Epidemic viruses contaminate healthcare workers’ mobile phones

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As if bacterial contamination of cell phones wasn’t enough of a problem, a new paper finds that viral RNA can also be found on the devices. But before you put your phone in the autoclave, read on.

The study was conducted in France and involved 114 healthcare workers (35 senior physicians, 30 residents, 32 nurses, 27 nurse assistants) who used both mobile and cordless phones in a university hospital.

Phones were swabbed and tested for viral RNA, and the subjects answered anonymized questionnaires regarding their behavior.

Viral RNA was recovered from 38.5% of the phones with rotavirus RNA on 93% of the virus-contaminated phones.

About two-thirds of the healthcare workers used their mobile phones while caring for patients, and 28% of them said they never wash their hands before using the phones, 37% never used hand hygiene after using the phone, and 21% said they never performed hand hygiene either before or after using a phone. This held true for personnel who interrupted caring for patients to answer their phone.

In an article about the study, one of the authors said, “It was surprising that 20% of them admitted never carrying out any hand hygiene procedures, either before or after using their phone, even though all said they knew phones could harbor pathogens.”

I too was surprised because that percentage seems remarkably low to me. I bet the number is much higher in real life.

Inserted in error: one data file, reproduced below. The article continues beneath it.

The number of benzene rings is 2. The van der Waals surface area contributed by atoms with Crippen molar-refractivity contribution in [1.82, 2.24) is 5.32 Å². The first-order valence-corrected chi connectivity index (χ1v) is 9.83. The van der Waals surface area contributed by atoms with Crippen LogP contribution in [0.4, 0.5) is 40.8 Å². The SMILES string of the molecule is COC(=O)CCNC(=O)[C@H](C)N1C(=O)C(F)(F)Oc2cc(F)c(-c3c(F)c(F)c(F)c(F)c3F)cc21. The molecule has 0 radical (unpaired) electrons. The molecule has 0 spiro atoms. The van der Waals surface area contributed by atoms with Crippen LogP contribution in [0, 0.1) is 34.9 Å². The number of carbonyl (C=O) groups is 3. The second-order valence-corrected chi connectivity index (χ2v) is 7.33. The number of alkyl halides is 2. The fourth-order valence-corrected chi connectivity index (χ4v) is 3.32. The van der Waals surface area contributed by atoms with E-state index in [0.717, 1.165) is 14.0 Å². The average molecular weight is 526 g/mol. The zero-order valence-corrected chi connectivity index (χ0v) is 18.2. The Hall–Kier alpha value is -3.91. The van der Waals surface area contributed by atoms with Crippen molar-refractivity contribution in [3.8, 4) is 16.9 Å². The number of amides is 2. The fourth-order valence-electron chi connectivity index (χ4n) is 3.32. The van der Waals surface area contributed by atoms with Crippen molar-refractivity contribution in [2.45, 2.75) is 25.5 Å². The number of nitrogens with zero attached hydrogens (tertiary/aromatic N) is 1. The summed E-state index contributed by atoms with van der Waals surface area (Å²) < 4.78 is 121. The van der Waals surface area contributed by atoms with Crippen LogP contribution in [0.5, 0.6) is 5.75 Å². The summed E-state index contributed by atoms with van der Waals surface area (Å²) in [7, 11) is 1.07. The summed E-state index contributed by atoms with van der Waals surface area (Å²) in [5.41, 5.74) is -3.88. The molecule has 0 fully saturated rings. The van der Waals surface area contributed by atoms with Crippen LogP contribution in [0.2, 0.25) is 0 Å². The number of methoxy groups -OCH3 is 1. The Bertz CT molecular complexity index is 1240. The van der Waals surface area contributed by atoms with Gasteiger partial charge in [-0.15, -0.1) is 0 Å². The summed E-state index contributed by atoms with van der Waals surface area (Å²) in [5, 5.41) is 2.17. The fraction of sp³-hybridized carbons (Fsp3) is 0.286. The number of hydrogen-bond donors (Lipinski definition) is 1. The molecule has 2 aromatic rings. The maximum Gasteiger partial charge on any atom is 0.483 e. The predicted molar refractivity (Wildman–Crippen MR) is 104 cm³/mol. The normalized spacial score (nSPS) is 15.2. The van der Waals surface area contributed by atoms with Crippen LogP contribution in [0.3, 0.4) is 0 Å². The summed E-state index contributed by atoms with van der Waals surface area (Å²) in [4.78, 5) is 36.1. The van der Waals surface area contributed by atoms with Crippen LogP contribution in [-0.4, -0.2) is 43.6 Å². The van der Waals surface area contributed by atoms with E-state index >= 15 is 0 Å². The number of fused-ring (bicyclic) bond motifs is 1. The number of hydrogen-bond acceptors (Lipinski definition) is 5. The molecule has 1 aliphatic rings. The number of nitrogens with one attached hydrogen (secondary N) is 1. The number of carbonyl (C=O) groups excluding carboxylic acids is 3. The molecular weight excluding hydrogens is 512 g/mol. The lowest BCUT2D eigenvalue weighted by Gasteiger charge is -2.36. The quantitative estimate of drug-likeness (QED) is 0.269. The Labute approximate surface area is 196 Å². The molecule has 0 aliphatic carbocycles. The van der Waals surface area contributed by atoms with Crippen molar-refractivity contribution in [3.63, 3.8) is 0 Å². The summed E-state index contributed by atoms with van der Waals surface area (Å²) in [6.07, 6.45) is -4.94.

The most striking finding of this paper is that are that the only factor associated with the presence of viral RNA on phones was that pediatric healthcare workers were significantly more likely to have phones contaminated with viruses.

According to the results section of the paper, “other recorded behaviors in using mobile phones at the hospital were not associated with viral contamination. Notably, there were no differences in the viral contamination regarding staff categories or hygiene habits related to the mobile phones’ uses.” [Emphasis added by me]

So in terms of viral contamination rates, it didn’t matter whether personnel wash their hands or not.

Despite finding that hand hygiene had nothing to do with the presence of viral RNA on phones, the authors recommended that hand hygiene should be performed before and after their use. They also suggested that “regular cleaning” [frequency or method not defined] of mobile phones should be encouraged.

The study was not designed to determine whether viral RNA found on phones was associated with any disease process.

OnSurg thanks Skeptical Scalpel for permission to re-post his blog. Skeptical Scalpel tweets at @Skepticscalpel.
Featured image (CC): Esther Vargas

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